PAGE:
Contour RollerMouse Pro Review

Last year, I reviewed Contour’s RollerMouse Free, a very different type of pointing device that impressed me greatly. At the time, I didn’t understand that the Free is actually the second-generation RollerMouse. The first-generation model is called the Pro, and it is still very much available, offering features and benefits of its own.

If you don’t already understand how a RollerMouse works, you might start by taking a look at my original article, as I will not be re-explaining the general principles here. Rather, the purpose of this review is to help you understand how the Pro differs from the Free, and why you might choose it.

The RollerMouse Pro with the standard palm rest, ErgoMat, and my Kinesis Freestyle keyboard.

The RollerMouse Pro with the ErgoMat accessory and my Kinesis Freestyle keyboard.

Who needs a RollerMouse Pro?

In general, most users will likely prefer the RollerMouse Free, as it beats the older model in most respects. You might, however, prefer the RollerMouse Pro if anything on this list describes you.

  • Your desk has a keyboard tray mounted well below elbow height.
  • You’re in love with a standard-shape, ordinary-thickness keyboard (anything from a Dell freebie to a Das Professional) and you don’t want to give it up.
  • You like the idea of resting your forearm on a vast island of softness called the RollerWave.
  • You have an extremely messy environment, or frequently eat at your desk.
  • You can’t afford $40 more for the RollerMouse Free.
The RollerMouse Free2 (top) is both smaller and thinner than the Pro.

The RollerMouse Pro is both larger and thicker than the Free.

The Pro difference

As you might have gathered from the above, the main difference between the Pro and the Free has more to do with shape than functionality. There’s a lovely confusing comparison chart on Contour’s website, but I’ll give you a rundown on the major differences here.

  • The Pro is thicker by about a factor of two. This is why it works well with thick keyboards, where the Free works better with thin ones. The Pro can also work with a thin keyboard, however, using the adjustable keyboard risers. This is particularly beneficial if you have a low tray, as the risers can create a nice negative tilt for your keyboard.
  • The Pro’s higher palm rest can also improve your wrist angle when using a keyboard tray. The thin palm rest on the Free is more likely to result in harmful back-bending of the wrists.
  • Where the Free RollberBar is completely open end-to-end (cordially inviting all dust, crumbs, etc. to take up residence) the Pro rollerbar is enclosed by a plastic cover, with only six inches exposed.

Precision and limits

I haven’t used the RollerMouse Free in some time, so the following comparison may not be entirely fair. However, it is my impression that the Pro is more difficult to operate with precision. The rollerbar felt a bit more sensitive, and harder to hold steady while clicking. I also found that I was hitting the right and left limit switches more than I remember doing with the Free. Again, this is just my impression, not the result of a scientific experiment.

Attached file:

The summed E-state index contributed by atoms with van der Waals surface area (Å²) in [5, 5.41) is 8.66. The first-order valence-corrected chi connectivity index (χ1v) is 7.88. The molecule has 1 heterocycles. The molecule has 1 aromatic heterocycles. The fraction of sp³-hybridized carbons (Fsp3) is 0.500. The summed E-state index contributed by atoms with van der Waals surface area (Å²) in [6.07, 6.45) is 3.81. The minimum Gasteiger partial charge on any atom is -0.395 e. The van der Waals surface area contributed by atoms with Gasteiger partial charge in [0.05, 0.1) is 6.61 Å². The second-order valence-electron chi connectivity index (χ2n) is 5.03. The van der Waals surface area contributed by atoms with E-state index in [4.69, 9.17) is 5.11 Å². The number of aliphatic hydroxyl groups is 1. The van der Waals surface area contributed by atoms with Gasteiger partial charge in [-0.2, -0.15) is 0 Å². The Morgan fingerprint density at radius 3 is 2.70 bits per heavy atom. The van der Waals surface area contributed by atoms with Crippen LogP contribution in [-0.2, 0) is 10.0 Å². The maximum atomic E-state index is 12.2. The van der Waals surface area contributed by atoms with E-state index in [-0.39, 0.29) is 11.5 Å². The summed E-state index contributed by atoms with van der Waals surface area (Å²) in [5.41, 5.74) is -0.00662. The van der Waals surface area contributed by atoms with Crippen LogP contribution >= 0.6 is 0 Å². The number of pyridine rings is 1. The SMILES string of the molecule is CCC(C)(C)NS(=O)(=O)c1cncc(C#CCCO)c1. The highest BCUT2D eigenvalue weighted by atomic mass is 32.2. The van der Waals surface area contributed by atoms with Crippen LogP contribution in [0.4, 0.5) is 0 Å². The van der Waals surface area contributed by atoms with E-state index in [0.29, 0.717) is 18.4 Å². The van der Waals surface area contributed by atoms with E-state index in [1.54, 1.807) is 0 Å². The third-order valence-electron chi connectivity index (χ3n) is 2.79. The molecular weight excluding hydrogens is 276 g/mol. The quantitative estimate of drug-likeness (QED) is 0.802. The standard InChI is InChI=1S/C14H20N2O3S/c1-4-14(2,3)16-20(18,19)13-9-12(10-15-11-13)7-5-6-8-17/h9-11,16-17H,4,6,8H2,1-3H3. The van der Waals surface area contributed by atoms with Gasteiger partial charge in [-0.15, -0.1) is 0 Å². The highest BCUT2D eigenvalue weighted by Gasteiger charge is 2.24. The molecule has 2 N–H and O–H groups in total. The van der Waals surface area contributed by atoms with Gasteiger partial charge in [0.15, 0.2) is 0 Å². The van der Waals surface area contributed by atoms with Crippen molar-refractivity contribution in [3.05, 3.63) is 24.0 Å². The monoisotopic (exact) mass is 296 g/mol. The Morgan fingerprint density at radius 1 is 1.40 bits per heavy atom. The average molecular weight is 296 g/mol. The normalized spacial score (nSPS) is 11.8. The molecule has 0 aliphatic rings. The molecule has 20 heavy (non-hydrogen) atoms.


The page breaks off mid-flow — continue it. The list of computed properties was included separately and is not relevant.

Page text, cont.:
Freewheeling, or not

The scroll wheel is one area where the Pro falls badly behind the Free. Where the Free scrolling action is silky-smooth, the Pro wheel emits a distressing click at every nudge, making it feel resistant and rough. This is not only annoying, but really quite tiring when you have to scroll through a long document. Pressing the wheel for middle-click is also more difficult than it should be.

The keyboard is shown elevated on the risers for illustrative purposes - probably not the best real-world setup.

The keyboard is shown elevated on the risers for illustrative purposes – probably not the best real-world setup.

This scroll wheel issue is illustrative of the Pro experience in general: it just isn’t as “smooth” as the Free. Another good example is the rollerbar tension control. On the Free, it’s a nice slider. On the Pro, it’s a clunky dial with five presets.

Similarly, the Pro has only three settings for pointer speed, and they’re accessed by a switch on the bottom of the unit. The Free has five speed levels, and they’re easy to change using a button and indicator lights on top.

Resistant to crumbs and gunk

I still have my old sample RollerMouse Free, but its action is not as smooth as it used to be. The rollerbar has accumulated sticky gunk and is quite dirty.

Now, dirt accumulation over time is perfectly natural (especially when I’m in charge of cleaning!) but the Free design really makes grime feel welcome. Its rollerbar tray is wide-open so the user can handle the whole thing. This is convenient, but it can also mean more time spent cleaning – particularly if you work in a grimy environment or often eat at your desk.

The Pro rollerbar is a different story. Most of its operating length is enclosed in a plastic cowling, and I’m told it’s quite difficult to work dirt in there. Any crumbs and dust tend to accumulate under the open part of the track instead, and that section can easily be accessed for cleaning with a wadded paper towel.

The RollerWave accessory replaces the built-in palm rest.

The RollerWave accessory replaces the built-in palm rest.

Catching the Wave